We study the problem of scheduling $n$ jobs that arrive over time. We consider a non-preemptive setting on a single machine. The goal is to minimize the total flow time. We use extra resource competitive analysis: an optimal off-line algorithm which schedules jobs on a single machine is compared to a more powerful on-line algorithm that has $l$ machines. We design an algorithm of competitive ratio $O(min(Delta^{1/l,n^{1/l))$, where $Delta$ is the maximum ratio between two job sizes, and provide a lower bound which shows that the algorithm is optimal up to a constant factor for any constant $l$. The algorithm works for a hard version of the problem where the sizes of the smallest and the largest jobs are not known in advance, only $Delta$ is known. This gives a trade-off between the resource augmentation and the competitive ratio. We also consider scheduling on parallel identical machines. In this case the optimal off-line algorithm has $m$ machines and the on-line algorithm has $lm$ machines. We give a lower bound for this case. Next, we give lower bounds for algorithms using resource augmentation on the speed. Finally, we consider scheduling with hard deadlines.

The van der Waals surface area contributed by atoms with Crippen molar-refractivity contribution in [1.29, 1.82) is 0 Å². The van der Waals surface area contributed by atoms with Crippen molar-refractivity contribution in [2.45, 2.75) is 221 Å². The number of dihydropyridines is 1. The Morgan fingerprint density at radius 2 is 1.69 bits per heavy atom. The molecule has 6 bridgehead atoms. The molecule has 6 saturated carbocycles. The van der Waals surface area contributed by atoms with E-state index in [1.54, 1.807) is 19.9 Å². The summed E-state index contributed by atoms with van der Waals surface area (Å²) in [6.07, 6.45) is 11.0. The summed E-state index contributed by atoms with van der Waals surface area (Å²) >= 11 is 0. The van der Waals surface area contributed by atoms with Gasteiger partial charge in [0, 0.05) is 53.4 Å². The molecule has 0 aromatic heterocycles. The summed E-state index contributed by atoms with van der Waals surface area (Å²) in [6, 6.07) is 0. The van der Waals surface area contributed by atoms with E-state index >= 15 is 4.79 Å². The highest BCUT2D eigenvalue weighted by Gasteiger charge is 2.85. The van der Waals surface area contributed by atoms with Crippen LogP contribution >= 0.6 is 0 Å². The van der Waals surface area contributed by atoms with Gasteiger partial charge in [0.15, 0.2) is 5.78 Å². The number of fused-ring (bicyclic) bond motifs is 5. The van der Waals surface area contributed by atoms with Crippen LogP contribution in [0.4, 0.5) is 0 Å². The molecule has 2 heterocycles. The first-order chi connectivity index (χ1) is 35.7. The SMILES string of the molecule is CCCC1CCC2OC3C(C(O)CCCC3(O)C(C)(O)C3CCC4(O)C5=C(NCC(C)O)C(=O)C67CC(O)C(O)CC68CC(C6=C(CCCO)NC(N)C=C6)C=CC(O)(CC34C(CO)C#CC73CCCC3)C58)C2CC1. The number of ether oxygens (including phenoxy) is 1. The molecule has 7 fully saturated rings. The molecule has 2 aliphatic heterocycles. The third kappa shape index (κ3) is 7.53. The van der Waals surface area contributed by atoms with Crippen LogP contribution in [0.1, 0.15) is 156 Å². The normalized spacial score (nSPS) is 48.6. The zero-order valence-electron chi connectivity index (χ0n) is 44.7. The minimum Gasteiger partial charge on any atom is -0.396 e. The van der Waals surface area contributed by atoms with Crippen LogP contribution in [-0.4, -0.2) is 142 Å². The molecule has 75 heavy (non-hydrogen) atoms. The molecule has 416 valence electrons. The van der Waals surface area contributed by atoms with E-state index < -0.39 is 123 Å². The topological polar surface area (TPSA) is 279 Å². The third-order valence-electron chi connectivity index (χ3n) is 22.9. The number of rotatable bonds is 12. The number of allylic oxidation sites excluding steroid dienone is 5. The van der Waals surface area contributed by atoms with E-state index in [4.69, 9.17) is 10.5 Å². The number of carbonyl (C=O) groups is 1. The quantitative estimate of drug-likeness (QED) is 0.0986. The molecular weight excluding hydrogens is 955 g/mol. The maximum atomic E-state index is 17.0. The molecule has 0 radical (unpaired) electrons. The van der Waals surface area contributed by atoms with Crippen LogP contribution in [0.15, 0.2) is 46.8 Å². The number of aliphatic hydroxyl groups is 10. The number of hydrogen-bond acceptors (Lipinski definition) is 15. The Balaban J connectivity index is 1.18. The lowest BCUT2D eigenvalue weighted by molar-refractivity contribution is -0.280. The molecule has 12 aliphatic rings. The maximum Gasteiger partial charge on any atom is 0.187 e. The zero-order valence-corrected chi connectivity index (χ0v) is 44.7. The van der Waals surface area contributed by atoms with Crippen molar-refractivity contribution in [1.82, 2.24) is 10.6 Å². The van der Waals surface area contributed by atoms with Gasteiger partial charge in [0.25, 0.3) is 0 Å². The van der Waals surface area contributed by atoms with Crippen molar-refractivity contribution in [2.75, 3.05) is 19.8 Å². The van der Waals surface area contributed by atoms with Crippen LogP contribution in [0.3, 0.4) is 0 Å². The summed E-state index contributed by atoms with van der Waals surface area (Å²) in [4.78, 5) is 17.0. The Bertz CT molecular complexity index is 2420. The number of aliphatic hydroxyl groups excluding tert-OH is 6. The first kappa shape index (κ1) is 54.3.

Nonnumerical Algorithms and Problems (acm F.2.2)
Analysis of algorithms and problem complexity (msc 68Q25), Approximation algorithms (msc 68W25)
Software Engineering [SEN]

Epstein, L, & van Stee, R. (2000). New results on flow time with resource augmentation. Software Engineering [SEN]. CWI.